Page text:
Archive for July, 2012

ARKONA Russian Folk Song ( Oy da ne vecher ) ой да не вечер


A fan takes Arkona’s ( Oy da ne vecher ) ой да не вечер  and mixes it with footage from the Russian fantasy movie “Wolfhound” or “Волкодав.” We may have not heard much about this movie on American shores, but it was hugely popular in Russia, with one of the biggest budgets in Russian film history. The movie itself takes place in the Dark Ages, and has elements of Russian Mythology mixed in.

The Folk Song: ( Oy da ne vecher ) ой да не вечер, is a dream bringing omens of destruction.

Bathory – Nordland

A Bathory Fan mixes music from the song “Nordland” with video footage from a history channel documentary on Vikings.

Enjoy rocking out Viking style to some history!

An Academic Discussion on Irish Neopaganism


I decided to put this video up here because there is a lot of arguments on the internet about what defines Paganism.

Or what defines Neo Paganism.

This woman certainly doesn’t have the final word on the matter.

But she is an Ethnographic researcher who spoke with different self identified Pagan individuals and groups.

She is trying to explain what Paganism is from her research and point of view,

and I think she makes some good points.

This is Jenny Butler and she is speaking at the University College Cork’s Doctoral Showcase 2011.

Gotta love that Irish Accent.

Northland – Withering Rose

“Those glory days vanished into the past
fury of time is taking your life.
No one can ride forever!
At the end of all paths light turns dark and death”

Country of Origin: Spain

Style: Melodic Death, Celtic, Folk

Lyrics: Paganism and Battles

The gentle, clean guitar starts the song with a sense of ease and peace. Only to be blasted away by the power of the Celtic style violin and keyboard. The chanting in the background brings you to an ancient time of battles and heroism. Melodic death growling vocals are backed by the chanting – and it works to give the song an epic quality. My only criticism is that the guitar riff at 4:05 sounds like the opening riff of Marilyn Manson’s “Sweet Dreams” cover, even the tones sound the same at that moment!

But aside from that, these guys are no Withering Rose – regardless of the song name. Their music definitely has a heroic quality that makes you want to bring the glory days back again.


The Sanctity of Death

If you live in America like I do, you’ve probably heard a lot about the “Sanctity of Life.” You’ve seen the pro life protesters outside of Abortion Clinics with their posters of half alive fetuses. And who can forget the “big ta do” that was made about Terri Schiavo (The woman whose husband wanted to pull the plug on her because she was in a permanently vegetative state). If someone has suffered permanent brain damage and is hooked up to a machine that keeps them alive – their family will be forced to shell out astronomical amounts of money to keep a brainless body filled with air (unless the person made specifications in a living will before-hand).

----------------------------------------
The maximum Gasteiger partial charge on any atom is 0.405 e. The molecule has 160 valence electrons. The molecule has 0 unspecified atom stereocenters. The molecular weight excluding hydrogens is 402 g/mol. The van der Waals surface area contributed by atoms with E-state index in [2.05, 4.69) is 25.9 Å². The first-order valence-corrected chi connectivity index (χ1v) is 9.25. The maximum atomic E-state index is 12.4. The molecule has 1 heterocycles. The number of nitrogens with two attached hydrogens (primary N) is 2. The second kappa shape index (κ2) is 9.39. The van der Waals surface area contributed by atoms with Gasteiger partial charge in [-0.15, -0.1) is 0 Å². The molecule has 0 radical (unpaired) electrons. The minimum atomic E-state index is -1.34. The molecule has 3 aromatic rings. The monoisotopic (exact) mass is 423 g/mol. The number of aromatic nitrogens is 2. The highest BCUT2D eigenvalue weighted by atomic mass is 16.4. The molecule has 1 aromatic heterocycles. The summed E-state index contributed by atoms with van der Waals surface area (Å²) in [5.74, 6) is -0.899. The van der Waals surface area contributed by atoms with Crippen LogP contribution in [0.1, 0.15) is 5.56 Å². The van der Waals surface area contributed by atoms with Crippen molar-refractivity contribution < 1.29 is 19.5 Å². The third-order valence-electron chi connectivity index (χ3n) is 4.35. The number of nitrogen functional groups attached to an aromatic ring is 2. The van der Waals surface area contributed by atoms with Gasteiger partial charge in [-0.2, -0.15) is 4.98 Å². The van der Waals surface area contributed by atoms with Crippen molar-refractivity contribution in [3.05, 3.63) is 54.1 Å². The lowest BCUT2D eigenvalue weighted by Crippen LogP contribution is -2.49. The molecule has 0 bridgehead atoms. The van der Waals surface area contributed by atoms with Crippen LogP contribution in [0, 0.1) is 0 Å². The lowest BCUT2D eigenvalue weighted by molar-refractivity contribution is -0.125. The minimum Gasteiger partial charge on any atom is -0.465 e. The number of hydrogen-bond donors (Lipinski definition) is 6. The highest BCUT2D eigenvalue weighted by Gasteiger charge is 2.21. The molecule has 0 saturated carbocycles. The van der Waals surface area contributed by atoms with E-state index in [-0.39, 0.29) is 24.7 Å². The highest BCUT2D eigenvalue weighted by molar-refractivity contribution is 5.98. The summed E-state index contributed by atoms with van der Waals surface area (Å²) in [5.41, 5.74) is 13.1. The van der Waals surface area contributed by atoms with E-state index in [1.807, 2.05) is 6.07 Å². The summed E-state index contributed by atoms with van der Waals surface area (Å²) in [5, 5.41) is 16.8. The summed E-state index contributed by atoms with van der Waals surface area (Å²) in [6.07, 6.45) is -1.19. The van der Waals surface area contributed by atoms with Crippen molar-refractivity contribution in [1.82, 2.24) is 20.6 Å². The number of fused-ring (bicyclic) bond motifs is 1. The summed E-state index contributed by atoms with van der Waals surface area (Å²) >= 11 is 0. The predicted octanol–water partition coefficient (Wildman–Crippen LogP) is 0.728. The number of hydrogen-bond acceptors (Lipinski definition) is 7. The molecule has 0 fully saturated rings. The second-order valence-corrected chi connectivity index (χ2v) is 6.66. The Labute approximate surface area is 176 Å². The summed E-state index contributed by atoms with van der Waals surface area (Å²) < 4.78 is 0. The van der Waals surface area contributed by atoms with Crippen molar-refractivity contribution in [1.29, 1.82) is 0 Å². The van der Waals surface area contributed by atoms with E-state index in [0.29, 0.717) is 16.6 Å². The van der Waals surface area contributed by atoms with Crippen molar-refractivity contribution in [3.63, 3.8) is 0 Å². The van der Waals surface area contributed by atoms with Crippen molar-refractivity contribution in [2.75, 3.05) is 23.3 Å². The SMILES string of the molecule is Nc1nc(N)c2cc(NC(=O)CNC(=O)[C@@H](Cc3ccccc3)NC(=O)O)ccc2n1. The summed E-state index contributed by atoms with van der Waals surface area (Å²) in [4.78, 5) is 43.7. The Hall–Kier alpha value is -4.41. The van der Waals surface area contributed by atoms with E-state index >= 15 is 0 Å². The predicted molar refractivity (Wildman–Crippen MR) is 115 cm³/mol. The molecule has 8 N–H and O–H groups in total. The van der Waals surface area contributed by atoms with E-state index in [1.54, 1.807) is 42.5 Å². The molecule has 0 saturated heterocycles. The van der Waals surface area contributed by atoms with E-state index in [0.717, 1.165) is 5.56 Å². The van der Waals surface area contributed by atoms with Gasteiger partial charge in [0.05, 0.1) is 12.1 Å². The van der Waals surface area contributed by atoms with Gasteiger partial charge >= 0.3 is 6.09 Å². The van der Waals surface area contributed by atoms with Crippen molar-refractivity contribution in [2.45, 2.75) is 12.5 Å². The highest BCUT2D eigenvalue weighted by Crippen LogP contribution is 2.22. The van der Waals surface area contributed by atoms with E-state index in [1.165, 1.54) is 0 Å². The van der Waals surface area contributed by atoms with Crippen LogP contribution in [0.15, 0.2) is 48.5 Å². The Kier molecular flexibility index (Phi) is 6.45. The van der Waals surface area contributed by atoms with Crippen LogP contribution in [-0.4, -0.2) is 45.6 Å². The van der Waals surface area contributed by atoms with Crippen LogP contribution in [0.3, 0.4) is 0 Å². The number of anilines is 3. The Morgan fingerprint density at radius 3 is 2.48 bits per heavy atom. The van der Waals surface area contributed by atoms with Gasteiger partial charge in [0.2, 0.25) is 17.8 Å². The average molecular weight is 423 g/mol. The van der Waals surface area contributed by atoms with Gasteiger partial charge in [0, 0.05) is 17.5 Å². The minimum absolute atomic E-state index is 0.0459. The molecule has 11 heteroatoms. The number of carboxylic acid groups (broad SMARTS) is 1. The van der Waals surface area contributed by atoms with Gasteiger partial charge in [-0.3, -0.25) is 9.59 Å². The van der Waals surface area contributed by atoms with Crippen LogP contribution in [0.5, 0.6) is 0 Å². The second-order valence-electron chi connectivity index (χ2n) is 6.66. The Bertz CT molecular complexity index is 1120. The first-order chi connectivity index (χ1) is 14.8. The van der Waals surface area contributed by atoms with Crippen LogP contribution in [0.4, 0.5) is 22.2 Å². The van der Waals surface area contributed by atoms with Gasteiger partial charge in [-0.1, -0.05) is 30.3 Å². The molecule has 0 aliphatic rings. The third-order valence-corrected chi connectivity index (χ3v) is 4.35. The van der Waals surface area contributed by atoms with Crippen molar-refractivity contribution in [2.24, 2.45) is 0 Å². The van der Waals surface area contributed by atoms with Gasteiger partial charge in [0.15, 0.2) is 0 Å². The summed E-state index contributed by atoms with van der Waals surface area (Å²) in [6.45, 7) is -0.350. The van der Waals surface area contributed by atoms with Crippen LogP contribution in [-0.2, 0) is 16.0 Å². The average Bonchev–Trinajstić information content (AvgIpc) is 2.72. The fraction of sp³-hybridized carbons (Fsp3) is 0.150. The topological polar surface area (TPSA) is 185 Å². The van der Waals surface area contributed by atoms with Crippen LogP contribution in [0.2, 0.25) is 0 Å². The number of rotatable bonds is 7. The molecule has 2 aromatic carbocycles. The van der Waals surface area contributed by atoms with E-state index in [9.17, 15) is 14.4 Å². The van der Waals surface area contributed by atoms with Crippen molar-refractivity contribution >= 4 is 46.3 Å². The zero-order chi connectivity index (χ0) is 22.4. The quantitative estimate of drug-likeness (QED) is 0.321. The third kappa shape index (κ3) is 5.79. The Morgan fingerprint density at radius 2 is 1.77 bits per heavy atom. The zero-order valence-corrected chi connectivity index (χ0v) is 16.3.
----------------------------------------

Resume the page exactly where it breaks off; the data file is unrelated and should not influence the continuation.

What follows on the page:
Also, we have an insistence on keeping people alive for as long as possible: the elderly and cancer patients. Even if these people want to die, they are kept alive against their wishes.

What is this obsession we have with perpetuating life?

Okay, I’m not going to lie, I’m happy to be alive. I’m happy that out of the millions of sperms my father had, I was the one that landed in my mother’s ovum. I’m happy that our planet is just the right distance from the sun to harbor a rich and complex Eco System of life. And yes, life itself is endowed with much beauty and power.

But life is only one aspect of that beauty and power that defines the natural world. The other necessary stage is death.

Death is almost always thought of as a tragedy and a morbid affair in our culture. In the Disney movie Hercules, Hades (Lord of the Underworld) played the bad guy for example. Even though in the real Greek Legend of Hercules, Hera (Zeus’s wife) was more of an Antagonist than Hades.

Yet think of how horrible life on this planet would be if nothing died? We’d be overrun with rabid creatures, competing for the tiniest molecule of space.